Minority Shareholders Have Rights Too
Minority shareholders should not assume that their interests will always be secondary to the will of majority shareholders. Certainly, in general, majority shareholders carry the bigger stick; however, minority shareholders have a few big sticks of their own. Two such examples are the “oppression remedy” and “derivative actions.” Simply put, the oppression remedy allows stakeholders to address wrongs committed by the corporation, and a derivative action allows stakeholders to remedy wrongs done to the corporation. Remember — minority shareholders have rights too, so be sure to exercise them.
The oppression remedy is one of the most powerful tools available to minority shareholders. In essence, it is a ‘fairness’ based remedy which is meant to protect stakeholders, including minority shareholders, from corporate conduct (including from majority shareholders and directors) that is oppressive, unfairly prejudicial, or unfairly disregards the interests of the stakeholder.
Among other things, oppressive conduct can include a lack of good faith by majority shareholders or directors, discrimination against a minority shareholder, and failing to disclose material information to minority shareholders. In other words, the oppression remedy is typically available when majority shareholders or the corporation are doing something that is unfair and disregards the reasonable expectations of a stakeholder, including a minority shareholder.
The oppression remedy allows a court to order anything it thinks fit to remedy unfairness, including (among a broad range of other options), a restraining order prohibiting the oppressive conduct, an order varying or setting aside a transaction or contract, an order compensating an aggrieved party, or an order requiring the corporation or any other person to buy an aggrieved party’s shares.
For example, where the board of directors of a corporation took steps to unfairly devalue the shares of a minority shareholder while preferring another shareholder (who was a director), a court used the oppression remedy to compensate the injured minority shareholder. The court found the director who benefited from the oppressive conduct to be personally liable for the improper conduct.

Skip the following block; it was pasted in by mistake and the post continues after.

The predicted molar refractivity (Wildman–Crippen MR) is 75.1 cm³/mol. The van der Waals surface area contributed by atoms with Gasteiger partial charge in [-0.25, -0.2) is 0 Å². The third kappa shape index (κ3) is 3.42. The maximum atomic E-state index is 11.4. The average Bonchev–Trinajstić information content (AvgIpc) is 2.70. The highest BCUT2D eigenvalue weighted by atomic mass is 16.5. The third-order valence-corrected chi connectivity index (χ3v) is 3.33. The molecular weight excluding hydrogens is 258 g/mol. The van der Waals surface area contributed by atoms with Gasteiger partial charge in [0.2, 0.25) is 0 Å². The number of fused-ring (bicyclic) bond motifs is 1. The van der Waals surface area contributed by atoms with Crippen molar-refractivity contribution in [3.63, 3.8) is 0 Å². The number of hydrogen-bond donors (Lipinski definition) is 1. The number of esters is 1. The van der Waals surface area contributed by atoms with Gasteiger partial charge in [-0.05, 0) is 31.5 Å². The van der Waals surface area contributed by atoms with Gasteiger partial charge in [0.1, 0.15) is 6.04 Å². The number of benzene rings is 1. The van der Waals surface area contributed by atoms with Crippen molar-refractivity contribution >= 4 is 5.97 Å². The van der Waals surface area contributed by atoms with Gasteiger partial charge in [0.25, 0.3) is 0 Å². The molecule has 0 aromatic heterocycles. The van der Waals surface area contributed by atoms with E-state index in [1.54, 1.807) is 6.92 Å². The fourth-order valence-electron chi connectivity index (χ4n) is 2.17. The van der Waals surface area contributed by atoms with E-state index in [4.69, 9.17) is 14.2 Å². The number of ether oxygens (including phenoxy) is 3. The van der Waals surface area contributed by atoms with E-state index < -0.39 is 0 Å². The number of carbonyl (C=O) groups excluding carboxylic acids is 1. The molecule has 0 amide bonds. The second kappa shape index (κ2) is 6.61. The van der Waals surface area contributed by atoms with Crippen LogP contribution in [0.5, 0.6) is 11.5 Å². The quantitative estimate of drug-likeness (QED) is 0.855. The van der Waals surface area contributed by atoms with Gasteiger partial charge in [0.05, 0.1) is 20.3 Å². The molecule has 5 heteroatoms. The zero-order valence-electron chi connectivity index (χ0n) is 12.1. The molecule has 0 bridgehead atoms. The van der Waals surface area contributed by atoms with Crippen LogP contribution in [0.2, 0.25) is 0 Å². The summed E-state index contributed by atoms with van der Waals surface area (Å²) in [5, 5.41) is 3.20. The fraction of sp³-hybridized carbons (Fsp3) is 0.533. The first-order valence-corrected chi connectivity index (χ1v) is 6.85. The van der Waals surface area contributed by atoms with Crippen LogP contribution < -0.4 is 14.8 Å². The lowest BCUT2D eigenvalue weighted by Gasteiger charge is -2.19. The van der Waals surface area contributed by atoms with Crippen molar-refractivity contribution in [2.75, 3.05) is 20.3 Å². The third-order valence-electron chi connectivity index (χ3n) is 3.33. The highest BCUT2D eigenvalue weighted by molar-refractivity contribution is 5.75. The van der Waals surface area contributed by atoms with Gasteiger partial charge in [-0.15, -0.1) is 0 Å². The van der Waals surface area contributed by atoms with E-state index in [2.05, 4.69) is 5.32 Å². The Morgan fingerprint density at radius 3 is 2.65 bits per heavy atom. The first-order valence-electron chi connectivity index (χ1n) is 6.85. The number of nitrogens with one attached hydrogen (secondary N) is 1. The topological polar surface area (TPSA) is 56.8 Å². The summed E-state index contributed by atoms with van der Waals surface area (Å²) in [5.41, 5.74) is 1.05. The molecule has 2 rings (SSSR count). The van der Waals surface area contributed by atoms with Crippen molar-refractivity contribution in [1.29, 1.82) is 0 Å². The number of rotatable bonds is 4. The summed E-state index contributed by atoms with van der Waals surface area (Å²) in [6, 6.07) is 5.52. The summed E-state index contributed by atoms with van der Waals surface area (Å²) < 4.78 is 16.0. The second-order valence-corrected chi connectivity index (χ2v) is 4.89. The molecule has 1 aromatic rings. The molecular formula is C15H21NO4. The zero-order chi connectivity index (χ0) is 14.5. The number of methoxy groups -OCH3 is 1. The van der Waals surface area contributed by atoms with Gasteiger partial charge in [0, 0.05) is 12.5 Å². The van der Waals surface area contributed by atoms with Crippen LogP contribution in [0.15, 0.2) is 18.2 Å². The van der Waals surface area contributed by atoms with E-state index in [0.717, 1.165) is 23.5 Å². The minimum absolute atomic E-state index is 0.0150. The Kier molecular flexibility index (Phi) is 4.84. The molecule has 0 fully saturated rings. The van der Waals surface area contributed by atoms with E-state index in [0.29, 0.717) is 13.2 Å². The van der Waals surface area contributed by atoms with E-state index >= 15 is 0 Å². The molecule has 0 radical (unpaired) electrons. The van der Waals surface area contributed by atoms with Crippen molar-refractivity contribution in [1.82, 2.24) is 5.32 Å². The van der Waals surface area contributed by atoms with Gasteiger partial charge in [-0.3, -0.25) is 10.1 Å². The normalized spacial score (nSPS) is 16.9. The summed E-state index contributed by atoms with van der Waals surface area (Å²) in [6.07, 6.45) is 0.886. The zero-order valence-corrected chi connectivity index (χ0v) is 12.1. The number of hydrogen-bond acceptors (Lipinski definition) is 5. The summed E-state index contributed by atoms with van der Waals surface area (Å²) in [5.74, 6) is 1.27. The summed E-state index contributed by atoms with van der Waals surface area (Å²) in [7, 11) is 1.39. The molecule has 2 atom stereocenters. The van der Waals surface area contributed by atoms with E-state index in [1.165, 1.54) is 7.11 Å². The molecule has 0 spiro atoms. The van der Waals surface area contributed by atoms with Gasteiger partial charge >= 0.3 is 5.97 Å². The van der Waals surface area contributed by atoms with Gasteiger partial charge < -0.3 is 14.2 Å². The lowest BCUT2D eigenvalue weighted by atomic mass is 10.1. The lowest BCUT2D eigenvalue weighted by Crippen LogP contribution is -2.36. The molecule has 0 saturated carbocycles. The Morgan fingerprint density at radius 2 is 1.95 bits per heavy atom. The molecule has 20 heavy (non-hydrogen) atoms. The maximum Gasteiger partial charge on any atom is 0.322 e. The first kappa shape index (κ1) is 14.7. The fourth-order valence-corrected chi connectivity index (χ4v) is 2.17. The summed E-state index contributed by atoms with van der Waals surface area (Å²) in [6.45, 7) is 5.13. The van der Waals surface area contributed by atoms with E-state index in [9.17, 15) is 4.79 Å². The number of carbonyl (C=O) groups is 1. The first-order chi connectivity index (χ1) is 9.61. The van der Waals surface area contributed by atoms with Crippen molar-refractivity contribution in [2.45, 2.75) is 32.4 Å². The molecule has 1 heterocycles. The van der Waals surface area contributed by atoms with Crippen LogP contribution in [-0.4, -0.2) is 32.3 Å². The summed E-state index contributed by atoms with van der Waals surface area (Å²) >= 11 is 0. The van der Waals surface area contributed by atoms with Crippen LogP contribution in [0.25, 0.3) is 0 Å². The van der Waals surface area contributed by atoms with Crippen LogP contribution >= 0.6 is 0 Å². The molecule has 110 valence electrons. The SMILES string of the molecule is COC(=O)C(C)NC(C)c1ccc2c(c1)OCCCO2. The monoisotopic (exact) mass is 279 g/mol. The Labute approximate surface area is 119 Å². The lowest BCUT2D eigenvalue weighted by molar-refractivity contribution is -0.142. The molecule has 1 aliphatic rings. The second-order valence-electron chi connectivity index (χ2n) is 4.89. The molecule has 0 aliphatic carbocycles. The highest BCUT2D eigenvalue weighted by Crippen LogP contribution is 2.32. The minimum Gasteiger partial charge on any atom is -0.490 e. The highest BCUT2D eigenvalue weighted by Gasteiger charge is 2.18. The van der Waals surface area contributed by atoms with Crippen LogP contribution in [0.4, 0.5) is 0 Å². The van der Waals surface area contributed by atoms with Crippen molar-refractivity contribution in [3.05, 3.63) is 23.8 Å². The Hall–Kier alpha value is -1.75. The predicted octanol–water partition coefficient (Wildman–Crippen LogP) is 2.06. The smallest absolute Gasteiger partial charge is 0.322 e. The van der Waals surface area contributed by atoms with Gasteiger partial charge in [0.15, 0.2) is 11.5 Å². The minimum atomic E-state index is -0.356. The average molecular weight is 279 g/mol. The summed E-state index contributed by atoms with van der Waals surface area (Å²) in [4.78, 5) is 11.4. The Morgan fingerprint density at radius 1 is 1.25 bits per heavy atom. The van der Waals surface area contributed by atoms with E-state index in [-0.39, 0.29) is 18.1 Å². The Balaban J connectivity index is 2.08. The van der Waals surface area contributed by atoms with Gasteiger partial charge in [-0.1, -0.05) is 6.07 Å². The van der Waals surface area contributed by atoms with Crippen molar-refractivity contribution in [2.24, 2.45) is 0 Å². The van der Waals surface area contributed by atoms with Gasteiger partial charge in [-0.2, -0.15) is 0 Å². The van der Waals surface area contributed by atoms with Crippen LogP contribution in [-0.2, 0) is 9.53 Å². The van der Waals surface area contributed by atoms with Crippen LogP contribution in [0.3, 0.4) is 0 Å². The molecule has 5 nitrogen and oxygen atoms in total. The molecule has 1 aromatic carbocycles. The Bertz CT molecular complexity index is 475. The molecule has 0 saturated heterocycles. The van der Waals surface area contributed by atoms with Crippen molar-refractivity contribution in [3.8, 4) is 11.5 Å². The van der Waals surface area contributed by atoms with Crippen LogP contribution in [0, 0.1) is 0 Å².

When a corporation has been wronged but refuses to take action, corporate stakeholders, including minority shareholders, may be able to sue on behalf of the corporation by way of a derivative action. This includes instances where the wrongs are committed by majority shareholders, directors, or the management of the corporation.
For example, a senior executive may have improperly taken money or property from the corporation, yet the corporation (under the direction of the board installed by the majority shareholder) refuses to sue for recovery. Subject to certain exceptions, by way of a derivative action, minority shareholders have the ability to sue for recovery on behalf of the corporation.
Know Your Options
If you are a minority shareholder, and you feel that you are being treated unfairly by majority shareholders, the corporation, or its board and senior management, there are tools to assist in remedying the unfairness. The oppression remedy and derivative actions are just two examples, and they can put a big stick in the hands of minority shareholders.